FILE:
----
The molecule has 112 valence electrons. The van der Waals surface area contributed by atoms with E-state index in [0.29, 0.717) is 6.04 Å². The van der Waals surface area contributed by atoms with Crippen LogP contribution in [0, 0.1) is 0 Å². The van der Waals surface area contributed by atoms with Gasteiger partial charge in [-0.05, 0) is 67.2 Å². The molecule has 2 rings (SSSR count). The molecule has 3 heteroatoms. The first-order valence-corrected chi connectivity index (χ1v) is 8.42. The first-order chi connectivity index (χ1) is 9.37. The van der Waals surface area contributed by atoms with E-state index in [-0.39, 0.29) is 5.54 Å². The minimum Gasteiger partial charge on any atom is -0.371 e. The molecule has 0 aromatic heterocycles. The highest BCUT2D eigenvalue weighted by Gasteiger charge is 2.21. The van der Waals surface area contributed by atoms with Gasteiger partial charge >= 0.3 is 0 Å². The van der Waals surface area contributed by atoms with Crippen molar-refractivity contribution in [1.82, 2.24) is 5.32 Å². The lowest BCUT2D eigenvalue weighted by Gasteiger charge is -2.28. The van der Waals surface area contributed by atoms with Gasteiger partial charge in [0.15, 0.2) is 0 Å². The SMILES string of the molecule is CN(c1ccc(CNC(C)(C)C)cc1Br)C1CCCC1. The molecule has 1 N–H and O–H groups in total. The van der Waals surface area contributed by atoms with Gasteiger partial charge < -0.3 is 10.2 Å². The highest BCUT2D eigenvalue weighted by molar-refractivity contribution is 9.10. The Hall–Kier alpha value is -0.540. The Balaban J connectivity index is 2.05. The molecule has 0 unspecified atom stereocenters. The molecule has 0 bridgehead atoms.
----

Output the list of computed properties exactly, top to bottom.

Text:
The molecule has 112 valence electrons. The van der Waals surface area contributed by atoms with E-state index in [0.29, 0.717) is 6.04 Å². The van der Waals surface area contributed by atoms with Crippen LogP contribution in [0, 0.1) is 0 Å². The van der Waals surface area contributed by atoms with Gasteiger partial charge in [-0.05, 0) is 67.2 Å². The molecule has 2 rings (SSSR count). The molecule has 3 heteroatoms. The first-order valence-corrected chi connectivity index (χ1v) is 8.42. The first-order chi connectivity index (χ1) is 9.37. The van der Waals surface area contributed by atoms with E-state index in [-0.39, 0.29) is 5.54 Å². The minimum Gasteiger partial charge on any atom is -0.371 e. The molecule has 0 aromatic heterocycles. The highest BCUT2D eigenvalue weighted by Gasteiger charge is 2.21. The van der Waals surface area contributed by atoms with Gasteiger partial charge >= 0.3 is 0 Å². The van der Waals surface area contributed by atoms with Crippen molar-refractivity contribution in [1.82, 2.24) is 5.32 Å². The lowest BCUT2D eigenvalue weighted by Gasteiger charge is -2.28. The van der Waals surface area contributed by atoms with Gasteiger partial charge in [0.15, 0.2) is 0 Å². The SMILES string of the molecule is CN(c1ccc(CNC(C)(C)C)cc1Br)C1CCCC1. The molecule has 1 N–H and O–H groups in total. The van der Waals surface area contributed by atoms with Gasteiger partial charge < -0.3 is 10.2 Å². The highest BCUT2D eigenvalue weighted by molar-refractivity contribution is 9.10. The Hall–Kier alpha value is -0.540. The Balaban J connectivity index is 2.05. The molecule has 0 unspecified atom stereocenters. The molecule has 0 bridgehead atoms.